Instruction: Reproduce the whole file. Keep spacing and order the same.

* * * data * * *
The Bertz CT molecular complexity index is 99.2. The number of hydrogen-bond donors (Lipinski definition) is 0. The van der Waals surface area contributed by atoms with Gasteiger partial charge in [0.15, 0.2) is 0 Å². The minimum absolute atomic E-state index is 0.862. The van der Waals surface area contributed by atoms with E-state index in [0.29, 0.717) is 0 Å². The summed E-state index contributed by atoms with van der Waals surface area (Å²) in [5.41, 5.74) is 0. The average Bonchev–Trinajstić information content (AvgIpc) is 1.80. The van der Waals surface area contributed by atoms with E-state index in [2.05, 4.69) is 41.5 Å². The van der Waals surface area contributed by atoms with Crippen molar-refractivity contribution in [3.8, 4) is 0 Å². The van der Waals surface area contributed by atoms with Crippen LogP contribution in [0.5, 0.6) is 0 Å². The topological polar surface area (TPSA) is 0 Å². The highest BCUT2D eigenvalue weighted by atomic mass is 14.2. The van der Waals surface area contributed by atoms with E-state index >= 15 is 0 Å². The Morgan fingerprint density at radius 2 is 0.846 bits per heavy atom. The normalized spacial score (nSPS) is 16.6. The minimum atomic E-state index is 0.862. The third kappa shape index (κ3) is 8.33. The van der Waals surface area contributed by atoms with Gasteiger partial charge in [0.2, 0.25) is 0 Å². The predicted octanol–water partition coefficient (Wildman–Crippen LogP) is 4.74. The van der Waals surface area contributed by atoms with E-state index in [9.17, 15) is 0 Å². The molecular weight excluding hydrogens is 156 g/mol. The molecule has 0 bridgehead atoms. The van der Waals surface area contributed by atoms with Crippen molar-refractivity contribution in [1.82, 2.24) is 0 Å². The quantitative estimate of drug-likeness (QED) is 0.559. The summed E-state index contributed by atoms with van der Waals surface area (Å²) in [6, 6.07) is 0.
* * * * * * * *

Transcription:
The Bertz CT molecular complexity index is 99.2. The number of hydrogen-bond donors (Lipinski definition) is 0. The van der Waals surface area contributed by atoms with Gasteiger partial charge in [0.15, 0.2) is 0 Å². The minimum absolute atomic E-state index is 0.862. The van der Waals surface area contributed by atoms with E-state index in [0.29, 0.717) is 0 Å². The summed E-state index contributed by atoms with van der Waals surface area (Å²) in [5.41, 5.74) is 0. The average Bonchev–Trinajstić information content (AvgIpc) is 1.80. The van der Waals surface area contributed by atoms with E-state index in [2.05, 4.69) is 41.5 Å². The van der Waals surface area contributed by atoms with Crippen molar-refractivity contribution in [3.8, 4) is 0 Å². The van der Waals surface area contributed by atoms with Crippen LogP contribution in [0.5, 0.6) is 0 Å². The topological polar surface area (TPSA) is 0 Å². The highest BCUT2D eigenvalue weighted by atomic mass is 14.2. The van der Waals surface area contributed by atoms with E-state index >= 15 is 0 Å². The Morgan fingerprint density at radius 2 is 0.846 bits per heavy atom. The normalized spacial score (nSPS) is 16.6. The minimum atomic E-state index is 0.862. The third kappa shape index (κ3) is 8.33. The van der Waals surface area contributed by atoms with Gasteiger partial charge in [0.2, 0.25) is 0 Å². The predicted octanol–water partition coefficient (Wildman–Crippen LogP) is 4.74. The van der Waals surface area contributed by atoms with E-state index in [9.17, 15) is 0 Å². The molecular weight excluding hydrogens is 156 g/mol. The molecule has 0 bridgehead atoms. The van der Waals surface area contributed by atoms with Crippen molar-refractivity contribution in [1.82, 2.24) is 0 Å². The quantitative estimate of drug-likeness (QED) is 0.559. The summed E-state index contributed by atoms with van der Waals surface area (Å²) in [6, 6.07) is 0.